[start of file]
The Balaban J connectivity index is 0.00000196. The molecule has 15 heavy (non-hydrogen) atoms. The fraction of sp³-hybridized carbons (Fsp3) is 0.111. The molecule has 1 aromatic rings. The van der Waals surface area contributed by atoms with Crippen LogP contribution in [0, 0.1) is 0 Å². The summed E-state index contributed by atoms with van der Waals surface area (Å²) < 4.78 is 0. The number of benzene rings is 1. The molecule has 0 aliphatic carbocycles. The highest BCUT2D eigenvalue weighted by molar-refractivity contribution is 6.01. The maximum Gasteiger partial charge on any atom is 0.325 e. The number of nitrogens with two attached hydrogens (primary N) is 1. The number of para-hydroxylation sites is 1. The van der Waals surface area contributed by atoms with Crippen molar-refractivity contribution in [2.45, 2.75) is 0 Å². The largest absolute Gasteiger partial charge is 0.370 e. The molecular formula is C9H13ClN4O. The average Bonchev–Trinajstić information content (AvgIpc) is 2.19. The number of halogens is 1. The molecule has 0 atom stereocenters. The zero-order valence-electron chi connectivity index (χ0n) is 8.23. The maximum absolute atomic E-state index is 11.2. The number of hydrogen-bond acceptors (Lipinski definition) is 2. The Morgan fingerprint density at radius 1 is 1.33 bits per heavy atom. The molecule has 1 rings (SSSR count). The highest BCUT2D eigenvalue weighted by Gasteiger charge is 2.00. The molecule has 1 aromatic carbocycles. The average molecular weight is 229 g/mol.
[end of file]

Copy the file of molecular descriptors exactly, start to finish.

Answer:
The Balaban J connectivity index is 0.00000196. The molecule has 15 heavy (non-hydrogen) atoms. The fraction of sp³-hybridized carbons (Fsp3) is 0.111. The molecule has 1 aromatic rings. The van der Waals surface area contributed by atoms with Crippen LogP contribution in [0, 0.1) is 0 Å². The summed E-state index contributed by atoms with van der Waals surface area (Å²) < 4.78 is 0. The number of benzene rings is 1. The molecule has 0 aliphatic carbocycles. The highest BCUT2D eigenvalue weighted by molar-refractivity contribution is 6.01. The maximum Gasteiger partial charge on any atom is 0.325 e. The number of nitrogens with two attached hydrogens (primary N) is 1. The number of para-hydroxylation sites is 1. The van der Waals surface area contributed by atoms with Crippen molar-refractivity contribution in [2.45, 2.75) is 0 Å². The largest absolute Gasteiger partial charge is 0.370 e. The molecular formula is C9H13ClN4O. The average Bonchev–Trinajstić information content (AvgIpc) is 2.19. The number of halogens is 1. The molecule has 0 atom stereocenters. The zero-order valence-electron chi connectivity index (χ0n) is 8.23. The maximum absolute atomic E-state index is 11.2. The number of hydrogen-bond acceptors (Lipinski definition) is 2. The Morgan fingerprint density at radius 1 is 1.33 bits per heavy atom. The molecule has 1 rings (SSSR count). The highest BCUT2D eigenvalue weighted by Gasteiger charge is 2.00. The molecule has 1 aromatic carbocycles. The average molecular weight is 229 g/mol.